David Lieuwen Baker: No News is Good News



When

WWII Army Veteran Lt. Col. David Lieuwen Baker kept up a correspondence with his wife and parents detailing his work in the 25th Infantry Division.

David Lieuwen Baker was drafted into the Army in February 1942, he kept a frequent correspondence with his wife and parents. Baker wrote often to his family in Iowa about army life and events while stationed in Honolulu, Hawaii, as part of the 25th Infantry Division, 8th Field Artillery Battalion.

While in Hawaii, the 25th infantry division participated in jungle warfare and amphibious training in preparation for deployment to the Pacific. In a letter of Aug. 19, 1942, Baker wrote that “it seems like there is always something to do and I try as hard as I can to keep busy.” He later commented in a letter from 1943 how “it is so funny how many things there are to write about over here and yet none of them are permissible [due to censorship].”

After serving as an operations and training staff officer in Guadalcanal, Baker became the business post exchange officer for the 25th ID. Post exchanges serve as shopping areas for soldiers on military bases or installations. During the summer of 1944, Baker also attended the Command and Staff College at his base in California while continuing to serve in the post exchange.

In mid-January 1945, the 25th Infantry Division deployed to the Pacific as part of the Philippine liberation campaign. After landing at San Fabian in northern Luzon, the division fought its way southward through the Caraballo Mountains and the surrounding provinces.

On Feb. 9, 1945, Baker was serving as a liaison officer when he learned that an assault company’s leaders were trapped by mortar fire near a heavily fortified hill close to the village of Rosaldo. According to his April 1945 citation for the Silver Star, Baker led two consecutive artillery assaults against the hill to rescue the trapped company. When enemy fire damaged his communications radio, Baker put himself in harm’s way to repair the radio and restore communications before recommencing the next assault.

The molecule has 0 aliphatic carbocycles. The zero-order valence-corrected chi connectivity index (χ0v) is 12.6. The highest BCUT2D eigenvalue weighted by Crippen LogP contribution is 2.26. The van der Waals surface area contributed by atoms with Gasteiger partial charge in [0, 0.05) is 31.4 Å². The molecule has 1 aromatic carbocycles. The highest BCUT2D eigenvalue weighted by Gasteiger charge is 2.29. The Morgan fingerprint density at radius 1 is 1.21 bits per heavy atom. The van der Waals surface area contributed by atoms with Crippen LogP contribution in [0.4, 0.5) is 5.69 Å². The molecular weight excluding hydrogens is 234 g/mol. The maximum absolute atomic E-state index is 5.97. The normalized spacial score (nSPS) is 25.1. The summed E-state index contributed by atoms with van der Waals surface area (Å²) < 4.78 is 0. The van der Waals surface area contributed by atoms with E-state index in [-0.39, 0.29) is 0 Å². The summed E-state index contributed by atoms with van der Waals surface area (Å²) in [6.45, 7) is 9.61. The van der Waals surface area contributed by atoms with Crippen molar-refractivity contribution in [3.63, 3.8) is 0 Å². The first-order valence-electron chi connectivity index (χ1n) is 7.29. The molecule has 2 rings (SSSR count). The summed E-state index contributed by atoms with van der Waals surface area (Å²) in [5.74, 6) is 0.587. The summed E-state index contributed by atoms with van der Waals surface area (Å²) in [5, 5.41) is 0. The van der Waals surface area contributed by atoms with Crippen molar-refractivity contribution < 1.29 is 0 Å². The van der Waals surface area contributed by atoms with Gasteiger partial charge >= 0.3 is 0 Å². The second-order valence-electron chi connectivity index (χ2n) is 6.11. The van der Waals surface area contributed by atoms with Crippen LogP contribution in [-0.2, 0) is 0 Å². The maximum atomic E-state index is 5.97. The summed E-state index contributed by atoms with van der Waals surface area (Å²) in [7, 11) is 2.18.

After the capture of Balete Pass in April, Baker’s unit remained in the Cagayan Valley until the beginning of July 1945. When the Japanese surrendered in August, Baker stayed in Tarlac to assist with postwar duties until mid-September, when he was sent by ship to Gifu, Japan. In one of his last letters before leaving the Philippines, Baker described the dismantling of military equipment and the downsizing of bases. “We have been awfully busy getting everything loaded and moved to the beach. We are loading from the identical same spot on the same beach nine long months ago. It looks quite a bit different than it did then.” Baker eventually returned to the U.S. in spring 1946. He was honorably discharged in April as a lieutenant colonel.

For his service during the course of the war, Baker received numerous medals, including the Silver Star, the Air Medal and the Philippine Liberation Ribbon.

“I have changed my ideas about a lot of things,” Baker wrote in a letter dating May 1945, “mainly to be happy with what I have and enjoy life as it is rather than to always be feeling sorry for myself for what I haven’t.”

We honor his service.

Sources for this AVS come from the Library of Congress and the 25th ID Association, linked in the story above. 


Writer: Sarah Concepcion

Editor: Elissa Tatum

Fact Checker: Ricky Aguilera

Graphics: Aiman Alhuda

Author

VAntagePoint Contributor

— VAntage Point Contributors provide insight and perspective on a wide range of Veterans issues. If you’d like to contribute a story to VAntage Point, learn how you can submit a guest blog at http://www.blogs.va.gov/VAntage/how-to-submit-a-guest-post/

Leave a Reply

Your email address will not be published. Required fields are marked *

Solve : *
30 − 26 =